CONCLUSION: Type of work and organizational size are work-related factors of importance for RTW after stroke. Work-related factors were important for RTW in men, but not in women. Reasons for differences between men and women in work-related factors that influence RTW need to be further investigated to better understand how to support women in the RTW process.

  • 19. Reinholdsson, Malin
    et al.
    Palstam, Annie
    Sahlgrenska Academy, University of Gothenburg.
    Sunnerhagen, Katharina S
    Prestroke physical activity could influence acute stroke severity (part of PAPSIGOT)2018In: Neurology, ISSN 0028-3878, E-ISSN 1526-632X, Vol. 91, no 16, p. e1461-e1467Article in journal (Refereed)
    Abstract [en]

    OBJECTIVE: To investigate the influence of prestroke physical activity (PA) on acute stroke severity.

    METHODS: Data from patients with first stroke were retrieved from registries with a cross-sectional design. The variables were PA, age, sex, smoking, diabetes, hypertension and statin treatment, stroke severity, myocardial infarction, new stroke during hospital stay, and duration of inpatient care at stroke unit. PA was assessed with Saltin-Grimby's 4-level Physical Activity Level Scale, and stroke severity was assessed with the National Institutes of Health Stroke Scale (NIHSS). Logistic regression was used to predict stroke severity, and negative binomial regression was used to compare the level of PA and stroke severity.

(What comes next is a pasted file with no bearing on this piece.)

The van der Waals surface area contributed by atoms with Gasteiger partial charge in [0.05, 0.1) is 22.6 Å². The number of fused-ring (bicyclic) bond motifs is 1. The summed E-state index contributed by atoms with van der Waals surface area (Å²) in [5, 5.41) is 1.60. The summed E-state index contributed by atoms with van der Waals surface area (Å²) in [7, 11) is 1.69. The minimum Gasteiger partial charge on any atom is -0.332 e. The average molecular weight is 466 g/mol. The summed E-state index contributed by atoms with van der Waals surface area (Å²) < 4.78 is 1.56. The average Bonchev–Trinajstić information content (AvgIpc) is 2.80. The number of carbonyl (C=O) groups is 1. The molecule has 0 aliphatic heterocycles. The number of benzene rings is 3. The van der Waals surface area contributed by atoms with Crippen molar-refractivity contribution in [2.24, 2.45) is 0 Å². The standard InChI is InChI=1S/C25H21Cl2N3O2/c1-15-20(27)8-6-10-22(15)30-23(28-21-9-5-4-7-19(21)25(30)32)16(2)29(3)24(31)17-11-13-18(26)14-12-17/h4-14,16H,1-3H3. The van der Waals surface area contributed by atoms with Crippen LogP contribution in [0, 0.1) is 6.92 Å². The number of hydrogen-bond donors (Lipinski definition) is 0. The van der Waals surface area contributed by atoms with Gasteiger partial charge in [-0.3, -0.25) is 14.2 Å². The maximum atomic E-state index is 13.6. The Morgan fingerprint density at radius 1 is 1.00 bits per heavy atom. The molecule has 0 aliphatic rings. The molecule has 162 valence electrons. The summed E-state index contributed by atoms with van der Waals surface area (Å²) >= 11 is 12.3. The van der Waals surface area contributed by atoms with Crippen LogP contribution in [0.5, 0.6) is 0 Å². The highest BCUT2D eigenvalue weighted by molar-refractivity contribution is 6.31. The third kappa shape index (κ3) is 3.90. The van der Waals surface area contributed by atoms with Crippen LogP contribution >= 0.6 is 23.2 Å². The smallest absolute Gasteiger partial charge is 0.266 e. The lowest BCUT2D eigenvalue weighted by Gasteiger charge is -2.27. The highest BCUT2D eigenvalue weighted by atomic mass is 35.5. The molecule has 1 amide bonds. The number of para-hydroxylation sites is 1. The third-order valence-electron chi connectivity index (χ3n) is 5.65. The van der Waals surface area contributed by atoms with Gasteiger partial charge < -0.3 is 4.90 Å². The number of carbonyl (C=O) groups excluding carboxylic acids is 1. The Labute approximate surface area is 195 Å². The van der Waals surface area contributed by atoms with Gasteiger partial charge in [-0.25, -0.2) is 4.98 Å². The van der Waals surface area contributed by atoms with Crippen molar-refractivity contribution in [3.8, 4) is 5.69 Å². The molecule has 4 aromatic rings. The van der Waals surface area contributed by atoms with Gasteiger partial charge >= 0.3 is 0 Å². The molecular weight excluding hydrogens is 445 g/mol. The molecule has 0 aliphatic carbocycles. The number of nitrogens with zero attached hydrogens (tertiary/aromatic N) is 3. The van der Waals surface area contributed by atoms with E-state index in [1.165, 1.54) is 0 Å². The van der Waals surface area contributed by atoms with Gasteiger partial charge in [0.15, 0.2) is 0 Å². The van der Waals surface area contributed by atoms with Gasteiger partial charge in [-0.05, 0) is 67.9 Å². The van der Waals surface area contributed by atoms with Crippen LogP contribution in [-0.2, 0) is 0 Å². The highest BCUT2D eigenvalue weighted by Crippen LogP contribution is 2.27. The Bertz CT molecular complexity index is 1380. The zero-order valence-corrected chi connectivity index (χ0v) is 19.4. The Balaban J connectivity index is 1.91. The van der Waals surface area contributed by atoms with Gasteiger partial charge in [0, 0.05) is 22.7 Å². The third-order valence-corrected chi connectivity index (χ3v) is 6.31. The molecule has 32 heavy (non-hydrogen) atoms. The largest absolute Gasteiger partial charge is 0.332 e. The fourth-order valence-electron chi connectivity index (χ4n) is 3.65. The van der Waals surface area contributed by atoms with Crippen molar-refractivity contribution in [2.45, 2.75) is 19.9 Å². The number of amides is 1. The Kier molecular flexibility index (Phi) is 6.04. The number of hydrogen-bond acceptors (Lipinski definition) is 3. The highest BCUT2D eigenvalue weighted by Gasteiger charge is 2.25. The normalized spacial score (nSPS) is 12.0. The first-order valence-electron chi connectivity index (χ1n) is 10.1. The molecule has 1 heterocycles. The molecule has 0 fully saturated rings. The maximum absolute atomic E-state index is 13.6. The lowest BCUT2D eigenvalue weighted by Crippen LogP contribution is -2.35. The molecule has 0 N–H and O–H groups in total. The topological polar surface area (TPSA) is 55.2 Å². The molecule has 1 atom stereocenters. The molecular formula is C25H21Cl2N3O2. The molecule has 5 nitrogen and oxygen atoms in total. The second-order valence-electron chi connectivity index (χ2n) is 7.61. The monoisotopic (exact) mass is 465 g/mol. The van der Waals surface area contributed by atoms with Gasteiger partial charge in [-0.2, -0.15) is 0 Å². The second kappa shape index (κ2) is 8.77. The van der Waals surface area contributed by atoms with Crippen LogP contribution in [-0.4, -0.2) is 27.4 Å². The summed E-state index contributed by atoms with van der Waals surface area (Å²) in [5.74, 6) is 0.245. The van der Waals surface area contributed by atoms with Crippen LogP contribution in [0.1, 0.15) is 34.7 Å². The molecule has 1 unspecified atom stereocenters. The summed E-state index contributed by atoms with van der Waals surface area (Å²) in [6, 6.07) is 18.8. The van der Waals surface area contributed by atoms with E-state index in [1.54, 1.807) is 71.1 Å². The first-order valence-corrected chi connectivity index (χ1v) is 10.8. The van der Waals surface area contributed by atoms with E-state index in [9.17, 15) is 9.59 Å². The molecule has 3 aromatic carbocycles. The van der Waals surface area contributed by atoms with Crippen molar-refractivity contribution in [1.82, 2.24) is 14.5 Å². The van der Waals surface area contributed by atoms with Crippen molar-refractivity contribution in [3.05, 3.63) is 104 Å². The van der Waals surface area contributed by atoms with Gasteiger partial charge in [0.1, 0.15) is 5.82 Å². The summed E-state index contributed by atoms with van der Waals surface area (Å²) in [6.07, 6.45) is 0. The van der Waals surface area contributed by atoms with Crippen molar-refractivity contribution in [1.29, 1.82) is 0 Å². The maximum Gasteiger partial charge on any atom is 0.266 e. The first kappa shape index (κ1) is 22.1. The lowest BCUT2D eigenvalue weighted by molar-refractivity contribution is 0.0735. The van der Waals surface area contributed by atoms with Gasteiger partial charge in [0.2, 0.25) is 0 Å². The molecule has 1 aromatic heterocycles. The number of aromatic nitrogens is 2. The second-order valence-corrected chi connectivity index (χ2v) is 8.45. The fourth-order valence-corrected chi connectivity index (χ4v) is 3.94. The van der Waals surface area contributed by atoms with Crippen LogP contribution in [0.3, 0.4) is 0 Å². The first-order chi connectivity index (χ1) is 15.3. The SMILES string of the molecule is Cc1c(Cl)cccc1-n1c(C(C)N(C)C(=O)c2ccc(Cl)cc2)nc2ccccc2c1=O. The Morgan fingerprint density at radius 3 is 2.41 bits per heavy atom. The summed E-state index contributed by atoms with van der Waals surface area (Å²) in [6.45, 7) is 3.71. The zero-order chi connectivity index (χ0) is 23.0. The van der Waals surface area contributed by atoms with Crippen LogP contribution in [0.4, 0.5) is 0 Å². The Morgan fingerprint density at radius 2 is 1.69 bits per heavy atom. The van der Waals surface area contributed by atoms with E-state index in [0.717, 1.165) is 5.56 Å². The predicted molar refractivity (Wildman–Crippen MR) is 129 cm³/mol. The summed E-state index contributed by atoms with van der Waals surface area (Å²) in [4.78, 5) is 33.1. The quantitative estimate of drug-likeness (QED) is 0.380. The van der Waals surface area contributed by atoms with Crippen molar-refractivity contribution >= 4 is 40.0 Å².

RESULTS: The study included 925 patients with a mean age of 73.1 years, and 45.2% were women. Patients who reported light or moderate PA levels were more likely to present a mild stroke (NIHSS score 0 to 5) compared with physically inactive patients in a model that also included younger age as a predictor (odds ratio = 2.02 for PA and odds ratio = 0.97 for age). The explanatory value was limited at 6.8%. Prestroke PA was associated with less severe stroke, and both light PA such as walking at least 4 h/wk and moderate PA 2-3 h/wk appear to be beneficial. Physical inactivity was associated with increased stroke severity.

    CONCLUSIONS: This study suggests that PA and younger age could result in a less severe stroke. Both light PA such as walking at least 4 h/wk and moderate PA 2-3 h/wk appear to be beneficial.

  • 20. Tour, Jeanette
    et al.
    Löfgren, Monika
    Mannerkorpi, Kaisa
    Gerdle, Björn
    Larsson, Anette
    Palstam, Annie
    Sahlgrenska Academy, University of Gothenburg.
    Bileviciute-Ljungar, Indre
    Bjersing, Jan
    Martin, Ingvar
    Kosek, Eva
    Gene-to-gene interactions regulate endogenous pain modulation in fibromyalgia patients and healthy controls-antagonistic effects between opioid and serotonin-related genes.2017In: Pain, ISSN 0304-3959, E-ISSN 1872-6623, Vol. 158, no 7, p. 1194-1203Article in journal (Refereed)
    Abstract [en]